Wisdom Wide and Deep - Selections

A Practical Handbook for Mastering Jhāna and Vipassanā


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CHAPTER 1: Clearing the Path: Overcoming the Five Hindrances

Whatever states there are that are wholesome, partaking of the wholesome, pertaining to the wholesome, they are all rooted in careful attention, converge upon careful attention, and careful attention is declared to be the chief among them.

—Saṃyutta Nikāya

You are clearing a path for concentration and wisdom. Like a trail that provides a clear path through the wilderness, your mindful training opens a pathway to an inner goal that is unhindered by habitual tendencies and the obstruction of desire. It may feel at times that a powerful effort is needed to meditate, like the force of a bulldozer that clears away rubble after a hurricane. At other moments the endeavor may consist in just a light inclination of intention, that abandons doubt as gently as flicking away recently settled dust with a feather duster. Whether it seems as though the sea has parted effortlessly before you, or that you are doggedly carving out a jungle trail, the moment that craving ceases, an unobstructed path opens up.

Meditation Instruction 1.1: Mindfulness with Breathing plus Counting

This is the initial instruction. Begin the development of concentration by using the breath as the meditation object. The breath is a simple and versatile object with which to learn to establish concentration. You are breathing now. Direct your attention to feel the breath as it enters and exits the nostrils. Focus your attention at the area between the nostrils and upper lip to find the breath. In this meditation you will give your attention exclusively to the knowing of the breath at this location. You do not need to feel the expansion and contraction of the body breathing or observe movement; your object is the breath itself. Every other experience, such as a sound in the room, the hardness of the seat, a memory of the novel read last night, a plan for a conversation you hope to have tomorrow, an emotion of excitement, sadness, frustration, or delight, the scent of flowers wafting in from an open window—all experiences other than the simple knowing of the breath are ignored. Let every experience fall into the background as the breath takes center stage. A traditional analogy suggests that the meditator observes the breath as it enters and exits the nostrils, without concern for any other phenomena, just the way a gatekeeper posted at the city gate observes all that enters and exits through that gate but does not leave his post to follow visitors into the marketplace or to travel out with caravans to the next village. Give your attention exclusively and completely to the steady awareness of the whole breath just at the nostril area.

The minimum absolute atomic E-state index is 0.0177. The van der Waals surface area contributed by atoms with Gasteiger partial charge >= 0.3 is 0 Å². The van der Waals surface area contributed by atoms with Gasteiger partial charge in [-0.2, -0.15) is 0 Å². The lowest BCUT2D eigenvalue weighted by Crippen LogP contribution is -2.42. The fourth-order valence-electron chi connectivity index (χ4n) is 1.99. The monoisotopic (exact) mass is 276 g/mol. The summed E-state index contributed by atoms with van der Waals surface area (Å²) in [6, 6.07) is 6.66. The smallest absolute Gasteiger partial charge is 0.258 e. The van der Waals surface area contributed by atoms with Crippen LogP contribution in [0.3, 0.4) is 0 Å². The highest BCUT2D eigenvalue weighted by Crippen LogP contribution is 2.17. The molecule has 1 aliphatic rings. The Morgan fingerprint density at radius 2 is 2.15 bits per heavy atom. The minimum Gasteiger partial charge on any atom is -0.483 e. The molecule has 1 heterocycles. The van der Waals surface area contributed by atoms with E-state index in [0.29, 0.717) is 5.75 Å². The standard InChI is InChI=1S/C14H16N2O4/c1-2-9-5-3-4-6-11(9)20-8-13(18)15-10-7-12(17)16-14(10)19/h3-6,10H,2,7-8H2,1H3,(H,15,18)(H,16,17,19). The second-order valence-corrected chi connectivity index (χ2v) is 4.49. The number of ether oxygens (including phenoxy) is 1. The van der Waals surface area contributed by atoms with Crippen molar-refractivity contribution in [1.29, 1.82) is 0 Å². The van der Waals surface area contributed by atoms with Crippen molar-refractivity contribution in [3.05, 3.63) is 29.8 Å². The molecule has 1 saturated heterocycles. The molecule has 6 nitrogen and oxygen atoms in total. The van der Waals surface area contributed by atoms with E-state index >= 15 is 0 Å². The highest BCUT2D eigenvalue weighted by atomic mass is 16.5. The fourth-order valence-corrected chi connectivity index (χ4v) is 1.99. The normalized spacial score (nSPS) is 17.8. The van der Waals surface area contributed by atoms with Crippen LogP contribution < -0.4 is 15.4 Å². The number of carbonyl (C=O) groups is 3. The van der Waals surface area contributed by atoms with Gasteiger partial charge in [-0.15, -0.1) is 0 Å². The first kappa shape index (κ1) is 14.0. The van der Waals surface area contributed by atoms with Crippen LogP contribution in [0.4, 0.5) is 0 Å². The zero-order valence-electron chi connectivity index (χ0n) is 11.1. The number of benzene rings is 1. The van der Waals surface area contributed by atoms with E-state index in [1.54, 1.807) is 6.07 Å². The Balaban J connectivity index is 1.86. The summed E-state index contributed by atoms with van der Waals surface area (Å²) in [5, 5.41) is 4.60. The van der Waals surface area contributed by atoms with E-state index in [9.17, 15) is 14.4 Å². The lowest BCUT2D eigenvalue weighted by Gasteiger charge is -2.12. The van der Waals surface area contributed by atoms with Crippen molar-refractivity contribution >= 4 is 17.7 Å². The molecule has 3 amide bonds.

This can be a very challenging exercise at first. You may find that the mind wanders into thought. If it does, simply redirect your attention back to the breath, again and again. You can add a mental count to each breath to help maintain the focus. Breathe in knowing the inhalation, breathe out knowing the exhalation, and count “one.” Breathe in knowing the inhalation, breath out knowing the exhalation, and count “two.” Continue to know the in-breath and the out-breath, counting up to eight or ten. Then reverse the count. Breathe in knowing the inhalation, breathe out knowing the exhalation, and add the number. When you return to the count of one, progress forward to the count of eight or ten and then backward to the count of one for several cycles. Then observe the breath without adding any numbers. Use the counting method to help direct your attention to the breath, and drop the counting when you no longer need it. Practice mindfulness with breathing like this daily for forty minutes, sixty minutes, or longer as desired. This basic practice of focusing on the breath is the first meditation subject that we shall use to establish concentration and explore jhāna.

One Primary Obstacle

You don’t need to struggle to overcome a multitude of diverse hindrances or employ an arsenal of antidotes to tackle each specific problem. To develop concentration you can address one primary obstacle—unwise attention. As the Buddha said, “Whatever an enemy might do to an enemy or a hater to those he hates, a wrongly directed mind can do even greater harm than that.” A deliberate and wise application of attention is the root skill that every meditator cultivates.

One of the first lessons dogs must learn in canine obedience class is to pay attention to their owners. There are many distracting sights and smells, as well as other dogs around, and the urge to go sniffing every provocative scent is powerfully ingrained. This first lesson—to pay attention—is paramount. Just as dogs need to inhibit natural impulses in order to be guided by the commands of their owners, you must gain control over your mind and thereby protect yourself, and others, from the tendencies that dwell within. The Buddha said:

Controlled while walking,

Controlled while standing,

Controlled while sitting,

Controlled while reclining,

Controlled in bending and stretching his limbs—

Above, across and below,

As far as the world extends.